Home › Forums › U.S. Constitutional History › Dred Scott and U.S. Citizenship
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March 1, 2015 at 5:31 pm #20945Hill03Member
In the Dred Scott decision, did the Supreme Court effectively cancel the U.S. citizenship of African-Americans? Is the sentence below a legitimate summary of the Dred Scott Decision regarding the citizenship of African Americans? What might be a more nuanced but still brief way of putting it?
“The Court held that African Americans, whether enslaved or free, could not be American citizens and therefore had no standing to sue in federal court.” [Wikipedia]March 4, 2015 at 5:15 pm #20946gutzmankParticipant
What the Court held was that they could not be citizens of the United States, and thus that they could not sue in federal court under federal courts’ diversity-of-citizenship jurisdiction. The Court didn’t hold that they couldn’t be “American” citizens, as that wasn’t the issue in the suit; several states continued to recognize particular blacks as state citizens after the decision.
I don’t like the term “African-American” in relation to slaves, because slavery denied them American-ness. Thomas Jefferson referred to slaves as “a captive nation,” and that’s how the law treated them. This was changed by the Citizenship Clause of the 14th Amendment.November 29, 2020 at 10:18 pm #20947dccmdMember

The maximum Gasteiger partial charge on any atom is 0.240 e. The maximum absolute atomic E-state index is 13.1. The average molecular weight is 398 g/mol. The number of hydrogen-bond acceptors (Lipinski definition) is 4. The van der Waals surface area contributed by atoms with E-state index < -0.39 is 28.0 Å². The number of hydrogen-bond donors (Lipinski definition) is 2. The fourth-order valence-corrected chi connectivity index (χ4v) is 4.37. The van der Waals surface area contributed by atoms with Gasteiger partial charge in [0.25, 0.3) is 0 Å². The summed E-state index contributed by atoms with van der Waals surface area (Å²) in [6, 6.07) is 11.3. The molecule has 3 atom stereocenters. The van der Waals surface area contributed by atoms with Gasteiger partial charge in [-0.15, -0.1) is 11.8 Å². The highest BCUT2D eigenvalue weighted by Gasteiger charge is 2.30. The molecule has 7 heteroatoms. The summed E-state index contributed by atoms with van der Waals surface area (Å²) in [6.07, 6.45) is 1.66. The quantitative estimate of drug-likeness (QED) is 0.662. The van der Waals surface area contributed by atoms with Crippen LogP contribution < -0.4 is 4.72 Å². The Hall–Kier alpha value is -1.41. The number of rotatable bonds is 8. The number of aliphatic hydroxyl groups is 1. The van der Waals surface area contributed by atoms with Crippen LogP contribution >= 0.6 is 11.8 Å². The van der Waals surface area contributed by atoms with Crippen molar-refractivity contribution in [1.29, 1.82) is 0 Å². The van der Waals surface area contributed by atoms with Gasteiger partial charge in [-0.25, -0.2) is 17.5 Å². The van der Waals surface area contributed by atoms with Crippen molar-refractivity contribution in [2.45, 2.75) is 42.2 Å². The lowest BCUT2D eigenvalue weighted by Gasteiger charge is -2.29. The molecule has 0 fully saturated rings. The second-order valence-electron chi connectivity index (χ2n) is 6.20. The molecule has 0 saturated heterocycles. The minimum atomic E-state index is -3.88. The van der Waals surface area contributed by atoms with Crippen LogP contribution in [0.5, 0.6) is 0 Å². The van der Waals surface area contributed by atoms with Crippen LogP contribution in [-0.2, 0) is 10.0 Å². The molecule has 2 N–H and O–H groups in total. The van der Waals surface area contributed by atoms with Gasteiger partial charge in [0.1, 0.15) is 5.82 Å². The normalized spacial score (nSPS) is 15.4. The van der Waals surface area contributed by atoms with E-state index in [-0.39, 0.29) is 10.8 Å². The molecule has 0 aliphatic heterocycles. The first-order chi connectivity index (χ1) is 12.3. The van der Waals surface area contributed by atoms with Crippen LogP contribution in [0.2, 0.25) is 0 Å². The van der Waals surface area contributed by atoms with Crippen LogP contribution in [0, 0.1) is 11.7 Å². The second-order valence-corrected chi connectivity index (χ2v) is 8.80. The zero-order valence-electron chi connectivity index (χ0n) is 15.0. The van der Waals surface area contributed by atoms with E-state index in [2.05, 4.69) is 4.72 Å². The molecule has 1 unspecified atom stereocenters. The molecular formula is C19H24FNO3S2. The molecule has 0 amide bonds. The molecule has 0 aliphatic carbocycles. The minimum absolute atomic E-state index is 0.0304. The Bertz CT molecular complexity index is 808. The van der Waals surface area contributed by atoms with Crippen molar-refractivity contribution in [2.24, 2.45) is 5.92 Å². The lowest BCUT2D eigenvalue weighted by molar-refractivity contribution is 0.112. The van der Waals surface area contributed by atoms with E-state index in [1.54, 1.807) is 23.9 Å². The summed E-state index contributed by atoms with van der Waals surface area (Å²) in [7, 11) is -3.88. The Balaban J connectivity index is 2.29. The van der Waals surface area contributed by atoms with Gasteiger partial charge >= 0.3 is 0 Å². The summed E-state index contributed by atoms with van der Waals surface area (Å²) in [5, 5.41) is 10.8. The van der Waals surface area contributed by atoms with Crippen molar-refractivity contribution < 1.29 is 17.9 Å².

Abraham Lincoln showed wisdom and executive independence from the Supreme Court by treating free black Americans as citizens (while simultaneously tolerating legal black slavery until the Emancipation Proclamation) in ways relevant to the executive department; for example, he allowed them to apply for and receive passports on the same terms as white citizens. He realized that he was bound by oath to the Constitution independent of the judiciary and that he owed no compliance to judicial constitutional errors; this does not relieve him from responsibility for other actions of doubtful constitutional standing. It also does not mean that the Dred Scott decision was entirely wrong; it must be parsed most carefully and meticulously. Slavery itself was absolutely constitutional until the 13th Amendment; that was upheld by Taney. The heart of the case about whether slaves as constitutionally recognized property in the Southern states continued to be property when taken to a free state had no clear answer in the original constitution that I am aware of. Taney expressed his biased racist opinion that property rights superseded the freedom laws of the North, but contrary constitutional opinions seem to me to be equally reasonable; I see the 10th Amendment as allowing states to choose to be totally free territory without any recognition of slavery property ownership within their boundaries, especially slaves intentionally brought into those states; in that situation I see no place for the “fugitive slave” provisions of the Constitution. Taney lost his way, however, due to the deep passion of his racist beliefs, when he declared free blacks in free northern states to be noncitizens; nothing in the original Constitution or its amendments stated or implied any such interpretation.
Daniel Clyde Cummings
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